The amount of acid required to bring high pH and total alkalinity down to their proper levels. Determined by an acid demand test.


Microscopic aquatic plant life that contain chlorophyll. Algae are nourished by carbon dioxide (C02) and use sunlight to carry out photosynthesis. It is introduced by rain or wind and grows in colonies producing nuisance masses. Algae are not disease-causing, but can harbor bacteria, create a high chlorine demand, and it is slippery. There are 21,000 known species of algae. The most common pool types are black, blue-green, green and mustard (yellow or brown). Pink or red-colored algae-like organisms exist but are bacteria and not algae. Maintaining proper sanitizer levels, brushing and super-chlorination will help prevent its occurrence.


Also called algaecide. A natural or synthetic chemical designed to kill, destroy or control algae.


Also called total alkalinity. A measure of the pH-buffering capacity of water or water’s resistance to change in pH. Composed of the hydroxides, carbonates and bicarbonates in the water. One of the basic water tests necessary to determine water balance.


Introduced into the water by swimmers as waste (perspiration or urine) or by other means. Quickly forms foul-smelling, body irritating chloramines- an undesirable, less effective form of chlorine. See CHLORAMINES or COMBINED CHLORINE.


The amount of chlorine in the pool water that is available to sanitize or disinfect the water. Sometimes called residual chlorine.


The correct ratio of mineral content and pH level that prevents the water from being corrosive or scale forming.


By-products formed when bromine reacts with swimmer waste (perspiration or urine), nitrogen or fertilizer. Bromamines are active disinfectants and do not have an odor.


A mechanical or electrical device for dispensing bromine at a controlled rate. Most often a tank, canister or floater filled with tablets of bromine.


A halogen element in the same group as chlorine and fluorine. Also a common name for several chemical compounds containing bromine that are used as disinfectants to destroy bacteria and algae in swimming pools and spas. Most commonly available as organic bromine in a tablet or granular, or as sodium bromide, a granular salt.


A substance or compound that stabilizes the pH value of a solution. It is also the water’s resistance to change in pH.


The calcium content of the water. Calcium hardness is sometimes confused with the terms water hardness and total hardness. Too little calcium hardness and the water is corrosive. Too much calcium hardness and the water is scale forming. One of the basic water tests necessary to determine water balance. Minimum level is 150 ppm. Ideal range is 200-400 ppm.


Copper algaecides that contain a special ingredient to prevent the copper from staining the pool walls and bottom or producing colored water.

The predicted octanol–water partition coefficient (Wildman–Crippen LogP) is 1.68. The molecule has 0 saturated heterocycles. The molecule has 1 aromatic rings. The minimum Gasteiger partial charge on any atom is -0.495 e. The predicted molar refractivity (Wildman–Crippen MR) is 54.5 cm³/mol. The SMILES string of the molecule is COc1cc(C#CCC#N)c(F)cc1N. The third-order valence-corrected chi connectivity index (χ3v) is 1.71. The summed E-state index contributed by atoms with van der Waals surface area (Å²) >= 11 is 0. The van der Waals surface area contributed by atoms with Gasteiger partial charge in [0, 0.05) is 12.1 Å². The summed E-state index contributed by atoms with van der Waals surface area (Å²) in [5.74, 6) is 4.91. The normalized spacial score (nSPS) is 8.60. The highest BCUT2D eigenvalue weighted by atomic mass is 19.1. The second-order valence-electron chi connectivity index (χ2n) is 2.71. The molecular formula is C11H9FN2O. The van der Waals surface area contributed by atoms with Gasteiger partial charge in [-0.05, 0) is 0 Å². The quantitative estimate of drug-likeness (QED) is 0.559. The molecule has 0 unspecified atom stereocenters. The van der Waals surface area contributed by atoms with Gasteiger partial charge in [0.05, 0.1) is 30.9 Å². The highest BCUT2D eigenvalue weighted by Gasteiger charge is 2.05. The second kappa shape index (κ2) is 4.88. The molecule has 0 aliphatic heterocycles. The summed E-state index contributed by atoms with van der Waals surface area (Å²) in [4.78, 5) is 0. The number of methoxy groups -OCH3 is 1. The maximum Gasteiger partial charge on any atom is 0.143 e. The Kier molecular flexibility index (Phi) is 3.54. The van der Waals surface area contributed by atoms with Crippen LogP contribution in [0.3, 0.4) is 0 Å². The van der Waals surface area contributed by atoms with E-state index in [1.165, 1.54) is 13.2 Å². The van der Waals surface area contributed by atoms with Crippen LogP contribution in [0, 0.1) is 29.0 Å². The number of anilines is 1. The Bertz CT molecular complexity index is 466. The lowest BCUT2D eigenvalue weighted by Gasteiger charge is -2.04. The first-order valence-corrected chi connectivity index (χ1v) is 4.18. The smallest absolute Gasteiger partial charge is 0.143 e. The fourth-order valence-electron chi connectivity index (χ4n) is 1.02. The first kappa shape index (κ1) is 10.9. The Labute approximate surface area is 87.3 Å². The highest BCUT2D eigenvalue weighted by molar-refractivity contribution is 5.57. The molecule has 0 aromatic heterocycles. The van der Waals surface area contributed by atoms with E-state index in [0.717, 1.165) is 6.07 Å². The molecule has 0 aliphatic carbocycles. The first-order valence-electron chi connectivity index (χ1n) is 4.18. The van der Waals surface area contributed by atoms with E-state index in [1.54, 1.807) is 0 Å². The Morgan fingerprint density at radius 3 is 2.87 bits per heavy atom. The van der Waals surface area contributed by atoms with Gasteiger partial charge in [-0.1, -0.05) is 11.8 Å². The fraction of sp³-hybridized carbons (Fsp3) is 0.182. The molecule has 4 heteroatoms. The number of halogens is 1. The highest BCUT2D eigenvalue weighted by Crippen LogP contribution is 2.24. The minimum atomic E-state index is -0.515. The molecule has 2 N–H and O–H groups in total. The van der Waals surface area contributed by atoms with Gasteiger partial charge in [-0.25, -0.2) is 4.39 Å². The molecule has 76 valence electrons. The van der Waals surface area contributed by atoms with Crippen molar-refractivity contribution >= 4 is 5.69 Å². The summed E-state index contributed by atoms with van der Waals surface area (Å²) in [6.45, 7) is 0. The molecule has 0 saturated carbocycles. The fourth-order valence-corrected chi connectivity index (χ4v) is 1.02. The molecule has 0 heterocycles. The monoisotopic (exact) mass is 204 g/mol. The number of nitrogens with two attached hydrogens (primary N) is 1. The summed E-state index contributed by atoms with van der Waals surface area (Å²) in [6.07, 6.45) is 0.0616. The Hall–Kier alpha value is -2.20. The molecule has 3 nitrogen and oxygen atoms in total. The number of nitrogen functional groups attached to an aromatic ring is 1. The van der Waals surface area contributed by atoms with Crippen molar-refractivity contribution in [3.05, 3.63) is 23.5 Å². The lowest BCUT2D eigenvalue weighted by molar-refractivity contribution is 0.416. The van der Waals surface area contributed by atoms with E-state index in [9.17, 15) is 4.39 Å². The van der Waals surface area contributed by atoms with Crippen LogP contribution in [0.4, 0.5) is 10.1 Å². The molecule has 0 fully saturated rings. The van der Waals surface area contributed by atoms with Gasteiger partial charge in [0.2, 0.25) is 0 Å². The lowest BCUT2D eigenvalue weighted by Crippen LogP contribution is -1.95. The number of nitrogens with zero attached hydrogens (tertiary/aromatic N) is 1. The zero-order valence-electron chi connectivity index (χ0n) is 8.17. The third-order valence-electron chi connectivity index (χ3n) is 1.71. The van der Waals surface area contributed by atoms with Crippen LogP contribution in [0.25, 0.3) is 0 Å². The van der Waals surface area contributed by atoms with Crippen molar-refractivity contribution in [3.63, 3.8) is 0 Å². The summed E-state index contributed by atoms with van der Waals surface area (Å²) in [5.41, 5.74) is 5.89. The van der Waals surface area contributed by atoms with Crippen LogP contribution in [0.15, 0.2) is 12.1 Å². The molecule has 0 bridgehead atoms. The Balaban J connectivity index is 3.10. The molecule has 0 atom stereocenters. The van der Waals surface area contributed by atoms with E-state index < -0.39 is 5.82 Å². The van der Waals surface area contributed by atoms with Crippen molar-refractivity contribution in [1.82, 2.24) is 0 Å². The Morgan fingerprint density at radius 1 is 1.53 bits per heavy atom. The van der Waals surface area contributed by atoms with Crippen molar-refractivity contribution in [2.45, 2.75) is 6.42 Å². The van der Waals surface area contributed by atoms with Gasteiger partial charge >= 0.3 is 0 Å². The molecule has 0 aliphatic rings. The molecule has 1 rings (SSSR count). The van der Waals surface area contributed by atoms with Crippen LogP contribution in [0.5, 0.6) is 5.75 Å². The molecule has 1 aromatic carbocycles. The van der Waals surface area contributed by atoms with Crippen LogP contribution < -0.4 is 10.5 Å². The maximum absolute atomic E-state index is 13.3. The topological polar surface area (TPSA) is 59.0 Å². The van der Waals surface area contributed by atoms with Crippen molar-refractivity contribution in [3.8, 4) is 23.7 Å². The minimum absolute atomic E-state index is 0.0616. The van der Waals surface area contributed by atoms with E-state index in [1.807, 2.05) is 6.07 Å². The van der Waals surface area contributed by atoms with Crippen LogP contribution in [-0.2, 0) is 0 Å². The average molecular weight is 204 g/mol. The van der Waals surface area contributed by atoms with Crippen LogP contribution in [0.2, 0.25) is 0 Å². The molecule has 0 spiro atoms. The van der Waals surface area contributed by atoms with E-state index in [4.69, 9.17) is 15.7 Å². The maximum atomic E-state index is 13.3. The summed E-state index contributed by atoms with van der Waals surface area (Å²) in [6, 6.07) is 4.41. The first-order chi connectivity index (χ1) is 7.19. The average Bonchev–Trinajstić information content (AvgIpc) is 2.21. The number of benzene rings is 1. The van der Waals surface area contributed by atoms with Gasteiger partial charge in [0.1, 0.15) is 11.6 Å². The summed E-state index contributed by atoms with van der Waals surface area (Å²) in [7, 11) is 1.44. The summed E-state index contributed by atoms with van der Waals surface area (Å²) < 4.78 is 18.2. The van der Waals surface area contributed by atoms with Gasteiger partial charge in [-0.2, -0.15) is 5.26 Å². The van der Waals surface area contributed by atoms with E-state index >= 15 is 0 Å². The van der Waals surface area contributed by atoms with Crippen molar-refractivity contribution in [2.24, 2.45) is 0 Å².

Undesirable, foul-smelling, body-irritating compounds formed when insufficient levels of free available chlorine react with ammonia and other nitrogen containing compounds (swimmer and bather waste, fertilizer, perspiration, urine, etc.). Chloramines are still disinfectants, but they are a much weaker, ineffective form of chlorine. Chloramines are removed by super-chlorination or shock treating.


A mechanical or electrical device for dispensing chlorine at a controlled rate. Most often a tank, canister or floater filled with tablets of chlorine.


A term used to describe any type of chlorine compound used as a disinfectant in swimming pool and spa water or to kill, destroy or control bacteria and algae. In addition, chlorine oxidizes ammonia and nitrogen compounds (swimmer and bather waste).


The amount of chlorine necessary to oxidize all organic matter (bacteria, algae, chloramines, ammonia, and nitrogen compounds) in the pool or spa water.


The amount of chlorine left in the pool or spa water after the chlorine demand has been satisfied.


Also called coagulant or flocculant. A chemical compound used to gather (coagulate or agglomerate), or to precipitate suspended particles so they may be removed by vacuuming or filtration. There are two types; inorganic salts of aluminum (alum) or water-soluble organic polyelectrolytes.


An organic polyelectrolyte used to gather (coagulate) suspended particles in the water.


Undesirable, foul-smelling, body-irritating compounds formed when insufficient levels of free available chlorine react with ammonia and other nitrogen-containing compounds (swimmer and bather waste, fertilizer, perspiration, urine, etc.). Combined chlorine is still a disinfectant, but it is a much weaker, ineffective form of chlorine.


Also called stabilizer or cyanuric acid. It is a chemical that slows down the degradation of chlorine in the water by sunlight. The minimum effective level is 20 ppm as measured by a test kit. Very high levels of Cyanuric acid (above 300 ppm) can slow down chlorine activity or effectiveness. Conditioner does not protect bromine from sunlight.


A chemical compound that contains the element copper. Copper sulfate was one of the original copper algaecides. Too much copper in the water can cause green-colored stains or water. Newer copper algaecides contain an ingredient that prevents the copper from staining but does not affect copper’s ability to kill algae. These special copper algaecides are called chelated copper algaecides.